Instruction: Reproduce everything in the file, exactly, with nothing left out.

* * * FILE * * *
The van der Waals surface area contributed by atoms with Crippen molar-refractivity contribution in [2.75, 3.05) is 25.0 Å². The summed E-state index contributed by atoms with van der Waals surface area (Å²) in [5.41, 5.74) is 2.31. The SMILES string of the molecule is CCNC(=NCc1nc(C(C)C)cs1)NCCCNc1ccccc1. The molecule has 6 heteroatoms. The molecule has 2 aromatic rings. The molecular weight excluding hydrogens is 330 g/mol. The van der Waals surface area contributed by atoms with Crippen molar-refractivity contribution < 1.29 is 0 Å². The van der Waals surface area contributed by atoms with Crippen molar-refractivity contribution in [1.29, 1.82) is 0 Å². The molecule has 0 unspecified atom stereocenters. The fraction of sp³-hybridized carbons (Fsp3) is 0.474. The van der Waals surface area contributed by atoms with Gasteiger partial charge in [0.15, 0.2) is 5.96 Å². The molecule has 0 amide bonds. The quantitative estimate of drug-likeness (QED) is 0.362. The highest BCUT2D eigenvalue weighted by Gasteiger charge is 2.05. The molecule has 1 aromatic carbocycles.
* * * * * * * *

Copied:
The van der Waals surface area contributed by atoms with Crippen molar-refractivity contribution in [2.75, 3.05) is 25.0 Å². The summed E-state index contributed by atoms with van der Waals surface area (Å²) in [5.41, 5.74) is 2.31. The SMILES string of the molecule is CCNC(=NCc1nc(C(C)C)cs1)NCCCNc1ccccc1. The molecule has 6 heteroatoms. The molecule has 2 aromatic rings. The molecular weight excluding hydrogens is 330 g/mol. The van der Waals surface area contributed by atoms with Crippen molar-refractivity contribution < 1.29 is 0 Å². The van der Waals surface area contributed by atoms with Crippen molar-refractivity contribution in [1.29, 1.82) is 0 Å². The molecule has 0 unspecified atom stereocenters. The fraction of sp³-hybridized carbons (Fsp3) is 0.474. The van der Waals surface area contributed by atoms with Gasteiger partial charge in [0.15, 0.2) is 5.96 Å². The molecule has 0 amide bonds. The quantitative estimate of drug-likeness (QED) is 0.362. The highest BCUT2D eigenvalue weighted by Gasteiger charge is 2.05. The molecule has 1 aromatic carbocycles.